Image: Afghan truck driver
Musadeq Sadeq  /  AP
An Afghan truck driver chats with a friend at the U.S. military base in Bagram north of Kabul, Afghanistan, on Tuesday.
updated 12/16/2008 8:09:23 PM ET 2008-12-17T01:09:23

Traveling in a convoy of 30 supply trucks escorted by security guards, the young Afghan driver hauled bottled water through Afghanistan's dangerous south to a U.S. outpost in Helmand province.

Stanekzai then headed back to the main American base at Bagram — without an armed escort. Halfway home on the country's main highway Monday, he heard gunfire tear into his rig. He stepped on the gas and prayed.

"I was afraid. I was bracing for a rocket-propelled grenade, because they usually fire those, too, but fortunately they didn't," the 22-year-old said Tuesday, standing beside his pockmarked truck.

Militants are trying to put the squeeze on supplies reaching U.S. and NATO troops, with attacks on trucks in both Afghanistan and the Khyber Pass of neighboring Pakistan. American commanders insist attacks have had a minimal impact, but they also say they are exploring new routes.

Gunmen have staged a series of raids on truck depots near the Pakistani city of Peshawar in recent weeks, killing several guards and burning hundreds of vehicles, including dozens of U.S.-bought Humvees destined for the Afghan army.

During the summer, militants attacked and burned dozens of U.S. supply trucks on Afghanistan's main highway.

Afghan and Pakistani truck drivers say their work is becoming increasingly risky, and some are becoming wary of crossing Taliban-held areas despite their relatively high pay.

Because 75 percent of U.S. military supplies in Afghanistan come by road from Pakistan's ports, a functioning supply line through the Khyber Pass is critical.

'It's not hurting us at all'
Brig. Gen. James C. McConville, deputy commanding general in charge of support for U.S. troops in eastern Afghanistan, called the most recent attacks "insignificant," with only two transport trucks and "a couple containers of culvert" lost in the last two months.

"What terrorists try to do is create a perception of insecurity," he said Tuesday in an interview. "We can get more trucks, we can get more supplies, but what we can't get back are these innocent people (drivers) who are trying to make a living. It's not hurting us at all. It's hurting the local people."

Although a Pakistani truckers association said Monday that its drivers were refusing to haul supplies to Afghanistan because of the risks, some trucks continued to travel through Khyber. More than 50 trucks lined up outside Bagram on Tuesday, many full of fuel, waiting for clearance to enter the base.

McConville said more than half of the U.S. military's fuel arrives through Afghanistan's northern neighbors Uzbekistan, Turkmenistan and Tajikistan.

He also said the military has enough supplies on hand to operate for "many weeks" even if militants succeeded in cutting the supply chain.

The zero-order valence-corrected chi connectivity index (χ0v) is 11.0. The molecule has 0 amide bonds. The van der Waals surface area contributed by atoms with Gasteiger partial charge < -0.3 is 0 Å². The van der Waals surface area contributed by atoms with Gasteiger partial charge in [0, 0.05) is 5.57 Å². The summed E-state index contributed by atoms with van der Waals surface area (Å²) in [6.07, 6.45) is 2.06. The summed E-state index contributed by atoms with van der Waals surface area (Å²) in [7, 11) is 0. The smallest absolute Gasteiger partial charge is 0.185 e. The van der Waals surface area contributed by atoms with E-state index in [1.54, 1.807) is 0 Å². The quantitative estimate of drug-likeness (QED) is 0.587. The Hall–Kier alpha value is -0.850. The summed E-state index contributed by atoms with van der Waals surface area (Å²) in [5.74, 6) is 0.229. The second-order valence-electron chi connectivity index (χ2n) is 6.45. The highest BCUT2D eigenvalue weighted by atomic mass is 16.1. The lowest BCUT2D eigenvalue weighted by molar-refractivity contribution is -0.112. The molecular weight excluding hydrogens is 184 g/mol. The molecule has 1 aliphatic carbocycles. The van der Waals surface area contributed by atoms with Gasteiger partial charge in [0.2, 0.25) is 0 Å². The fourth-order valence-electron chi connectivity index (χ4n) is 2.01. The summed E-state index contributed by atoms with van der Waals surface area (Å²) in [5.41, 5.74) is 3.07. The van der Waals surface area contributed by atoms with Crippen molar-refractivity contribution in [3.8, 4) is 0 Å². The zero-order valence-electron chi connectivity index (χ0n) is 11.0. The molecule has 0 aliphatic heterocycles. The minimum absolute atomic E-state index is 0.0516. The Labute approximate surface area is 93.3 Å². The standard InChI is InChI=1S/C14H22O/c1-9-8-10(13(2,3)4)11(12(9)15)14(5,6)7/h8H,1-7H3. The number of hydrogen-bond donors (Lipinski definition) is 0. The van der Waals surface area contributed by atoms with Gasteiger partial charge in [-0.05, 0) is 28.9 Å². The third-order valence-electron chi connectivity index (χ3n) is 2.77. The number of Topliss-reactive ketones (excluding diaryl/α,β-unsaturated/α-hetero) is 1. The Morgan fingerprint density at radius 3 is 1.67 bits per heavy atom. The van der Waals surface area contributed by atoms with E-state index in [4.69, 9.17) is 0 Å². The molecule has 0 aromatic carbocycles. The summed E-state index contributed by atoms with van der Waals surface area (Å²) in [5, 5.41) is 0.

"In the military, we keep large amounts of supplies in containers. We can weather it when things go wrong," he said. "If you were a businessman, you wouldn't consider that efficient, but in the military it's about being effective, and it's effective."

'Threats every day'
Safiullah, a 24-year-old from Ghazni who had just driven to Bagram from the large NATO base outside Kandahar, said Tuesday that drivers now travel in convoys of 80 to 100 trucks accompanied by 30 or 40 private security vehicles.

He said Zabul province and Wardak province, south of Kabul, pose the greatest risks.

"Every time we drive through we are fired upon or there's an ambush," said Safiullah, who like Stanekzai and many other Afghans uses one name. "There are huge gunbattles between private security forces and the Taliban. We face these threats every day, and every day the threat increases."

Stratfor, an Austin, Texas-based intelligence company, said in a report Tuesday that the U.S. search for alternate supply routes has accelerated, but that Pakistan remains "by far the quickest and most efficient overland route to the open ocean."

The U.S. and NATO fly in ammunition, weapons and other sensitive supplies, but it would be too costly to ship everything that way.

Pay worth the risk?
Another dangerous stretch for drivers is the Khyber Pass. Bakhtiar Khan, a local official in the Khyber tribal region, said Tuesday that truck convoys are passing through with increased security measures, including escorts by the paramilitary troops of Pakistan's Frontier Corps.

Mohammad Aslam, a Pakistani who drives a fuel tanker, said he fears for his life.

"Only one bullet and my whole truck catches fire," he said. "I'm a father of two children and I don't want my children to be orphans. I want to quit this job. It's better for me to beg on the street than to be a driver of a fuel tanker on these roads."

The earnings are hard for drivers to give up, though.

Stanekzai, whose truck was sprayed with bullets Monday, said he earns about $900 a month, a considerable sum in a country where junior police officers and army soldiers are paid only $100 monthly.

"But this money we are making is not worth it," he said after pointing out the bullet holes in his truck. "Not considering the threat we face."

Copyright 2008 The Associated Press. All rights reserved. This material may not be published, broadcast, rewritten or redistributed.

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